Desiccant dehumidification (March, p. 86) looks like a very nice solution that will allow tile to be placed on concrete sooner. I would also like to mention another solution that will save even more time and will also save money.
The main reason for the long wait before placing tile or a coating is that most portland cement concrete is placed at about a 0.50 water/cement ratio (w/c), but the portland cement requires only a 0.25 w/c for full hydration. That excess can easily amount to over 2000 pounds of water per 1000 square feet of concrete. That is a great deal of water that has to come out of the slab.
On the other hand, Type K shrinkage-compensating cement, which has been used in the United States for over 40 years, requires a 0.45 w/c for full hydration. This means that there is little excess water, so the slab will naturally dry out much more quickly. Testing has shown that the concrete is ready for a surface treatment in one-third to one-half the time.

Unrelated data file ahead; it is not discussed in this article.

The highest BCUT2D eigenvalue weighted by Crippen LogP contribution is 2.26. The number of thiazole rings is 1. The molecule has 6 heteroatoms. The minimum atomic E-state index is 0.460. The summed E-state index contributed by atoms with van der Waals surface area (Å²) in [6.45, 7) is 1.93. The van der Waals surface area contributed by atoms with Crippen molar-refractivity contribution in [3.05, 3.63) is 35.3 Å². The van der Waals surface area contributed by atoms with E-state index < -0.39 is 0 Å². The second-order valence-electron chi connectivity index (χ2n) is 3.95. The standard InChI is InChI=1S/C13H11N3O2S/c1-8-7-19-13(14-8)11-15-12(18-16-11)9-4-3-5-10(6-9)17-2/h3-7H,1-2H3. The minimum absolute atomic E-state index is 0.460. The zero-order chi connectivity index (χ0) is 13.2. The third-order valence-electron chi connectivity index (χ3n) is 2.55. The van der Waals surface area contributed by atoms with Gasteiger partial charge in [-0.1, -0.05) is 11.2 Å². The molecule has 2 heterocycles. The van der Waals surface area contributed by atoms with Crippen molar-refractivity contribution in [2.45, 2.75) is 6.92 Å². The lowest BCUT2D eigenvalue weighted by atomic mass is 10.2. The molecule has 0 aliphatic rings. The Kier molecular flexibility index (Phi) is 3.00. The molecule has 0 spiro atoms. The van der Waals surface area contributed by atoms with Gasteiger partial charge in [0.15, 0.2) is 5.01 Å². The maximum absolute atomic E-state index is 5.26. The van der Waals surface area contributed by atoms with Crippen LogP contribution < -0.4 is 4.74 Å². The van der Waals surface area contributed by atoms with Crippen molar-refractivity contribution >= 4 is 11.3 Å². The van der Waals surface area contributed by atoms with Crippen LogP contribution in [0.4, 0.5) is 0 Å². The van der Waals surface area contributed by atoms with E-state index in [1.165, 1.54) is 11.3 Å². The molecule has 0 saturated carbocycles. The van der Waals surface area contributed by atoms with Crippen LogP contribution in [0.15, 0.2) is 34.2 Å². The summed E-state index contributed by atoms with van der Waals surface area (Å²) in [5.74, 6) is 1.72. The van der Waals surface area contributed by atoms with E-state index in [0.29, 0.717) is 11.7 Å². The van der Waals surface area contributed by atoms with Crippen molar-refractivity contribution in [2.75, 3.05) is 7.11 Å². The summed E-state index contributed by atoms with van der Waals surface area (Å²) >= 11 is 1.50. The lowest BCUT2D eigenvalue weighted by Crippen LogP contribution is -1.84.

There are many additional benefits to the floor slab contractor that make the slab actually cost less than a conventional slab. For most slabs, the steel reinforcement can be eliminated since it is really only there for shrinkage and crack control. With no rebar in the way, pumping may not be necessary. Productivity also is up with no rebar in the way. No need to worry about saw-cutting the slab because joint spacing can be extended up to 150 feet. This also means no need to worry about saw-cut timing or filling control joints. No dowel baskets to bother with. Punch lists become much shorter without repairing cracks, patching spalls, and grinding curl. This solution saves both time and money.
— Kyle de Bruyn, Product Development Engineer CTS Cement Manufacturing Corp. Cypress, Calif.